Bsb113 Assignment Of Rents

Great subject for new perspectives on government and business decisions. Lecturer and tutors I engaged with were enthusiastic and knowledgable. One star less due to lecturer responses being delayed an impersonal.

Anonymous, Semester 2, 2017

As someone who has done economics for years and hated it - this subject is great and really interesting! Assessment is straight forward and the teaching staff are very upfront with what they want/ expect.

Anonymous, Semester 1, 2017

My favourite subject in first year. Thought it would be heavy on maths but division and multiplication is all you need to know. I could see the relevance of microeconomics in my own life. For macroeconomics deputy head of economic analysis department Merylin Coombs from the RBA presented a lecture on monetary policy which was extra special. For the exam, the questions are the same as in the practice exam, tutorial questions and questions on MyEconLab. I had already seen all of the questions on the exam before I saw the exam, just re-worded

Anonymous, Semester 1, 2017

I was skeptical about this subject because most people described economics as boring. I admit some of the initial concepts were a bit "dry" but once I got past this, I found it enjoyable and interesting. There was so much online resources, textbook questions and the tutorials were recorded so you could view the answers to the questions as many times as needed. There was a lot of material given for the assignment so research time was cut down and there was information to answer any possible question about the assignment. The way the exam was structured made it very passable. I would advise anyone taking this unit to just follow what the lecturers and tutors tell you to do and you would pass.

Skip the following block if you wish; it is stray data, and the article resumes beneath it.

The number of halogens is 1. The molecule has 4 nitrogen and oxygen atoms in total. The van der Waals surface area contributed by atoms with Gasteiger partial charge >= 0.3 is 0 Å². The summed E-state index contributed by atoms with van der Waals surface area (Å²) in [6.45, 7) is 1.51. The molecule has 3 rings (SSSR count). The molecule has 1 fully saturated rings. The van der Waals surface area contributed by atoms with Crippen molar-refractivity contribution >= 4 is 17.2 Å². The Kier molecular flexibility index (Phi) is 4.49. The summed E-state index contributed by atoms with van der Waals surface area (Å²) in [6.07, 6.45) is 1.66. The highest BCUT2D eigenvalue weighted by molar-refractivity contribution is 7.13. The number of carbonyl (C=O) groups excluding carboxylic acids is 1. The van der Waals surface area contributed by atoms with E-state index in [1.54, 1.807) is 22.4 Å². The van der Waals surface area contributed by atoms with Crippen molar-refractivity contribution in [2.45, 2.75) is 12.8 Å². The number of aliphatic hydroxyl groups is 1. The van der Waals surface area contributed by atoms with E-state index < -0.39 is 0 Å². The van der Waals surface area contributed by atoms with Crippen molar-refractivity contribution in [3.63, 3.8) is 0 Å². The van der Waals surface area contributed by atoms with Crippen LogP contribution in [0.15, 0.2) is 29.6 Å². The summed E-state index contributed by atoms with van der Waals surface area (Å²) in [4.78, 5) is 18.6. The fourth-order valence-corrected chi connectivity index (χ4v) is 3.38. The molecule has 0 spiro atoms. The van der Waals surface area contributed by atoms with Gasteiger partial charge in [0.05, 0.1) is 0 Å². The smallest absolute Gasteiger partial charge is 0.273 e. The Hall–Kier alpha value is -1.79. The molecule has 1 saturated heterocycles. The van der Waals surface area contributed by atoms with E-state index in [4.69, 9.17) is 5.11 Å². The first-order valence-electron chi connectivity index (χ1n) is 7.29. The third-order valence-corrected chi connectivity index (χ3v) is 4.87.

Anonymous, Semester 2, 2016

Want to know how things function in real life? Price? Quantity? This is the subject to go for.

Anonymous, Semester 1, 2016

Q: What is the difference between a general assignment of rents and leases and a specific assignment of rents and leases, and when should I include them in my term sheet for a commercial real estate financing of an Ontario property?

A: In situations where a borrower owns real property in Ontario that either is or will be leased to third party tenants, a lender should consider obtaining either a general assignment of rents and leases or a specific assignment of rents and leases in addition to a mortgage on the secured property. Like a mortgage, an assignment of rents and leases should be registered against title to the subject property, and in addition, should be registered under the applicable personal property security legislation as the rents and leases that are being secured by the assignment fall within the definition of personal property under that legislation. [1]

An assignment of rents and leases, be it a general assignment of rents and leases or a specific assignment of rents and leases, provides a lender with two principal benefits which may be realized by the lender after an event of default: